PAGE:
Very heart-felt happy anniversary wishes to one of my favorite couples! Their fantastic wedding was travel themed as they met on a tour and they've traveled the world over. The venue was the incredible Youngberg Hill Vineyards and they were blessed with fabulous weather. Their consultant was Amy of The Blush Bridal Consultation Group, always a pleasure to work with and wonderful at wrangling the many, many details of this wedding. As you see, the whole thing was beautifully captured by Lauren Brooks Photography.
The groom is Scottish (see the kilt & sporan?) and I was thrilled they picked Contemporary Celtic for the script for the day.
One of my favorite things about working with them was the careful thought they put into the comfort of their guests (that's the firm foundation of etiquette my friends).
...and vintage handkerchiefs for the tears of joy.
The travel theme was carried through every aspect of the wedding - seating cards with compasses, table markers attached to globes, hand sewn programs... so many personal details for their wonderful day!
Once upon a time I, a genteel person of the highest standing, would be sending you, also a genteel person of the highest standing, an invitation for an elegant soiree at stately Zorn manor. The invitation would be put in the inner envelope which bore your name and that would go into an envelope with your name and address. My footman would bring the invitation via carriage to your stately manor. In the process, the outer envelope would invariably get some schmutz on it. When your butler received the invite, he would remove the schmutzy outer envelope because a genteel person of the highest standing doesn't do schmutz. The invite in the inner envelope would then be presented to you, I'm sure, on a silver tray.
The inner envelope is a great way to be very specific about exactly who is invited to a wedding. Case in point - Mr. and Mrs. Michael Brady. If you want JUST Mike & Carol to come, the inner envelope would read "Mr. and Mrs. Brady" if you're very formal, or "Mike and Carol" if you're a little less formal.
Should you decide you do want the whole family, the outer still says Mr. and Mrs. Michael Brady but the inner envelope would then read:
Mr. and Mrs. Michael Brady
The Misses Marcia, Janet and Cynthia Brady
The Masters Gregory, Peter and Robert Brady
Mike & Carol
Marcia, Jan and Cindy
Greg, Peter and Bobby
Now, if you don't have inner envelopes, don't worry! I probably have 3 or 4 jobs a year that come with inner envelopes (I'm on the Left Coast. Dude, we're way informal.) However, there are some places that say you should NOT put "and guest" or "and family" on the envelope. I sent out some queries and thanks to Mindy Lockard, The Gracious Girl herself, I have word from on-high, Peter Hopkins, Crane and Company's historian.
His answer: This is the type of situation that suggests some flexibility. After all, etiquette exists to make people comfortable in situations where conduct is not necessarily intuitive. And we live in a much more complex world where hard and fast rules can themselves create uncomfortable situations.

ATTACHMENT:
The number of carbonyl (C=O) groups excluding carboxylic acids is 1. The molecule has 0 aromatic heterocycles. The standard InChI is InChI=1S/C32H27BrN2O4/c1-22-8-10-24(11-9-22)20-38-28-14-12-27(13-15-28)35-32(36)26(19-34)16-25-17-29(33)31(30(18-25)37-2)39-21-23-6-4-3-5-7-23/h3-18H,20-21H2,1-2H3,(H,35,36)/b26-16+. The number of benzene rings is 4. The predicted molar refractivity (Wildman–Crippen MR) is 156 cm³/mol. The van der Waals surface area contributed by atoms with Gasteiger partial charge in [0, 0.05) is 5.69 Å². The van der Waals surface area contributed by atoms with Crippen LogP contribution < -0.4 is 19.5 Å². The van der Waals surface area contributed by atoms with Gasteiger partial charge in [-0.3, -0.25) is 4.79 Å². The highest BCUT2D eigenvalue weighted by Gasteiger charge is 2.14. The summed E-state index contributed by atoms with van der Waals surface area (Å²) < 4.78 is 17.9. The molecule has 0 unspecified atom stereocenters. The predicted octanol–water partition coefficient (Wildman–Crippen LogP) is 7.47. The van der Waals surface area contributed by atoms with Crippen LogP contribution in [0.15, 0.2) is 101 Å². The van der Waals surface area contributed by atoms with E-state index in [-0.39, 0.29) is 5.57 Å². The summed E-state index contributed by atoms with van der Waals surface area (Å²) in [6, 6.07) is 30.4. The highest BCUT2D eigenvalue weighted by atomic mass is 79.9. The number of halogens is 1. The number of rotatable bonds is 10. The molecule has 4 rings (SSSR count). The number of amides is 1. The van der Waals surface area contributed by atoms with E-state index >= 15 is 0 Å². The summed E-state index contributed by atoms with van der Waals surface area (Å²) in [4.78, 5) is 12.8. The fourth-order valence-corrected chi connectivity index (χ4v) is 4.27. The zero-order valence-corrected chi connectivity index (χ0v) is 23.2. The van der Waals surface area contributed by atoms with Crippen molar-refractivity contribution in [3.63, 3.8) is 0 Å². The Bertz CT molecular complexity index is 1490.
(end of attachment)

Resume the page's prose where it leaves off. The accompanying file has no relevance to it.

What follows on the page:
With that as a preface, if a couple wants to demonstrate their commitment to the environment by using only a single envelope, a little deviation from the hard and fast is called for.
It is entirely appropriate for the couple to address the envelope:
Mr. Peter Hopkins and guest
Mr. Peter Hopkins
and guest (that's an indent)
Hopefully I've made things a bit clearer when using - or not - inner envelopes. If you have other questions, I'm an email away!
Oh, Etiquette, you funny, funny creature! I've had -and been witness to - so many conversations about the multiple cards needed at a wedding reception, here's a blog post to hopefully help clear things up.
(Photo courtesy of Stewart Harvey Photography. Lettering - monoline flourished formal script)
Let's start with the easy one - place cards are what's set at the place setting where one is required to sit. The place card may also be used to cue a server what entree to serve a guest - suggestions for that are another post for another day :-) Today, here's a place card from one of my most darling brides
Now, how do you get the guest from the door to their place setting? This is where seating cards/table cards/escort cards come into play.
(Photo courtesy of Paul Rich Studio. Lettering - monoline formal script)
These card direct people to their seats. My preference is to call them "seating cards." Some people call them "table cards" but I've had a couple clients confuse them with "table markers."
As for the phrase, "escort cards"... boy howdy, you haven't lived until you've witnessed an elderly stateswoman in the calligraphy world straighten out someone's hash on the subject! Officially & historically, escort cards are what one receive is one were a single woman attending a dinner unescorted. Back in the day, they had to be escorted to the table by a singe gentleman. There would be a little envelope addressed to the woman, let's say "Miss Elizabeth Bennett." Inside there would be a card that said "Your escort is Mr. Darcy."
Today, call them an escort card and I know what you mean. I won't use the phrase in case I slip someday in the presence of a calligraphic doyen and accidently bring their wrath down upon me.
Huh. I used the phrases "boy howdy" and "straighten out someone's hash" in the same post. Apparently I'm channeling my inner Southerner today!
Abracadabra! I'm here to teach you the magic of hand canceling your envelopes or figuring out what the exact postage is for your unusual invites!
Last year there was a bit of a kerfuffle (yes, said it and I meant it, kerfuffle that even involved a TV news story) over hand canceling, but thanks to a seminar coordinated by Kami Aguilar of Wed Portland, I've the scoop!